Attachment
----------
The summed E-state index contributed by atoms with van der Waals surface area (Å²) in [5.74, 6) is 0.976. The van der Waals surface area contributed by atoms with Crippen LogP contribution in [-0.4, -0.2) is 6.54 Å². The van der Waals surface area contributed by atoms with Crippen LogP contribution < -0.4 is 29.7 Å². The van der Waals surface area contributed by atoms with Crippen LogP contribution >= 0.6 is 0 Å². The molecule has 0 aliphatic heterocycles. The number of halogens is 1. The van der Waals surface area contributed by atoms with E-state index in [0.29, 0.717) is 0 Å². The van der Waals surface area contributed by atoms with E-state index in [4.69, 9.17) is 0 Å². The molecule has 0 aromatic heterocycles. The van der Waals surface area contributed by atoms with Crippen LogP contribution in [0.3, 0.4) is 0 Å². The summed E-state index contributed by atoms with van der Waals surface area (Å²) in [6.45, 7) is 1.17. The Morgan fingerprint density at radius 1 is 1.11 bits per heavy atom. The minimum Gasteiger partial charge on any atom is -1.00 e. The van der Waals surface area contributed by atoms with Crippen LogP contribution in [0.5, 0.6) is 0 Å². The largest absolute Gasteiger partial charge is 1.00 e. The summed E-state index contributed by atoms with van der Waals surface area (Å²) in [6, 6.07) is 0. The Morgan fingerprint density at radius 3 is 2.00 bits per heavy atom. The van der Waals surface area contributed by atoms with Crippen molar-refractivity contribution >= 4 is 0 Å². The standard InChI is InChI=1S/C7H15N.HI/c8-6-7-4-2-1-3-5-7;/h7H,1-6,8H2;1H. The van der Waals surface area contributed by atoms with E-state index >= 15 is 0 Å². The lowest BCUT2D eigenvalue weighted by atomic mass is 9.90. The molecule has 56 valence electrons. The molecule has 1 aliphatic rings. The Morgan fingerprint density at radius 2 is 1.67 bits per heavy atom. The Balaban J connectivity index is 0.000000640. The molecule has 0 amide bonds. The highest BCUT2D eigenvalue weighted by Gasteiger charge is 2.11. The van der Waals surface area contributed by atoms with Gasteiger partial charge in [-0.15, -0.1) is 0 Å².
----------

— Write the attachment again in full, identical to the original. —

The summed E-state index contributed by atoms with van der Waals surface area (Å²) in [5.74, 6) is 0.976. The van der Waals surface area contributed by atoms with Crippen LogP contribution in [-0.4, -0.2) is 6.54 Å². The van der Waals surface area contributed by atoms with Crippen LogP contribution < -0.4 is 29.7 Å². The van der Waals surface area contributed by atoms with Crippen LogP contribution >= 0.6 is 0 Å². The molecule has 0 aliphatic heterocycles. The number of halogens is 1. The van der Waals surface area contributed by atoms with E-state index in [0.29, 0.717) is 0 Å². The van der Waals surface area contributed by atoms with E-state index in [4.69, 9.17) is 0 Å². The molecule has 0 aromatic heterocycles. The van der Waals surface area contributed by atoms with Crippen LogP contribution in [0.3, 0.4) is 0 Å². The summed E-state index contributed by atoms with van der Waals surface area (Å²) in [6.45, 7) is 1.17. The Morgan fingerprint density at radius 1 is 1.11 bits per heavy atom. The minimum Gasteiger partial charge on any atom is -1.00 e. The van der Waals surface area contributed by atoms with Crippen LogP contribution in [0.5, 0.6) is 0 Å². The largest absolute Gasteiger partial charge is 1.00 e. The summed E-state index contributed by atoms with van der Waals surface area (Å²) in [6, 6.07) is 0. The Morgan fingerprint density at radius 3 is 2.00 bits per heavy atom. The van der Waals surface area contributed by atoms with Crippen molar-refractivity contribution >= 4 is 0 Å². The standard InChI is InChI=1S/C7H15N.HI/c8-6-7-4-2-1-3-5-7;/h7H,1-6,8H2;1H. The van der Waals surface area contributed by atoms with E-state index >= 15 is 0 Å². The lowest BCUT2D eigenvalue weighted by atomic mass is 9.90. The molecule has 56 valence electrons. The molecule has 1 aliphatic rings. The Morgan fingerprint density at radius 2 is 1.67 bits per heavy atom. The Balaban J connectivity index is 0.000000640. The molecule has 0 amide bonds. The highest BCUT2D eigenvalue weighted by Gasteiger charge is 2.11. The van der Waals surface area contributed by atoms with Gasteiger partial charge in [-0.15, -0.1) is 0 Å².